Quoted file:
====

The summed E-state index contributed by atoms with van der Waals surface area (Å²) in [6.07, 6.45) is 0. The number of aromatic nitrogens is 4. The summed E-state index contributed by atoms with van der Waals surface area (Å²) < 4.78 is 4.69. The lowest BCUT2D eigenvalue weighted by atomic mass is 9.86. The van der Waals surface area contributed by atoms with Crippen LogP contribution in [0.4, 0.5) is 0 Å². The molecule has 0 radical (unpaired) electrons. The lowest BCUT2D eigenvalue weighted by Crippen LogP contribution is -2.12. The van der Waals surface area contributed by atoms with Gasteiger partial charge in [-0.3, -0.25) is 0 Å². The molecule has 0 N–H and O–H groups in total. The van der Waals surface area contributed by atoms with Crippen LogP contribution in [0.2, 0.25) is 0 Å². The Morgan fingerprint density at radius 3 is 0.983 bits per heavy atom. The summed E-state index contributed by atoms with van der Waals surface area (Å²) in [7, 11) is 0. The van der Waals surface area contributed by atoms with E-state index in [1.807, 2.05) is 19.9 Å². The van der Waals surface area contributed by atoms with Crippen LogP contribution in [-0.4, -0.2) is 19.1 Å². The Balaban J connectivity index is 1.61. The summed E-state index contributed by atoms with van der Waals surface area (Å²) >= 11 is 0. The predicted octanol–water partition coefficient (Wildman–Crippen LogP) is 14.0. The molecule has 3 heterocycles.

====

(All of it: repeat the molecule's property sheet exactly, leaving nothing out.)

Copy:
The summed E-state index contributed by atoms with van der Waals surface area (Å²) in [6.07, 6.45) is 0. The number of aromatic nitrogens is 4. The summed E-state index contributed by atoms with van der Waals surface area (Å²) < 4.78 is 4.69. The lowest BCUT2D eigenvalue weighted by atomic mass is 9.86. The van der Waals surface area contributed by atoms with Crippen LogP contribution in [0.4, 0.5) is 0 Å². The molecule has 0 radical (unpaired) electrons. The lowest BCUT2D eigenvalue weighted by Crippen LogP contribution is -2.12. The van der Waals surface area contributed by atoms with Gasteiger partial charge in [-0.3, -0.25) is 0 Å². The molecule has 0 N–H and O–H groups in total. The van der Waals surface area contributed by atoms with Crippen LogP contribution in [0.2, 0.25) is 0 Å². The Morgan fingerprint density at radius 3 is 0.983 bits per heavy atom. The summed E-state index contributed by atoms with van der Waals surface area (Å²) in [7, 11) is 0. The van der Waals surface area contributed by atoms with E-state index in [1.807, 2.05) is 19.9 Å². The van der Waals surface area contributed by atoms with Crippen LogP contribution in [-0.4, -0.2) is 19.1 Å². The Balaban J connectivity index is 1.61. The summed E-state index contributed by atoms with van der Waals surface area (Å²) >= 11 is 0. The predicted octanol–water partition coefficient (Wildman–Crippen LogP) is 14.0. The molecule has 3 heterocycles.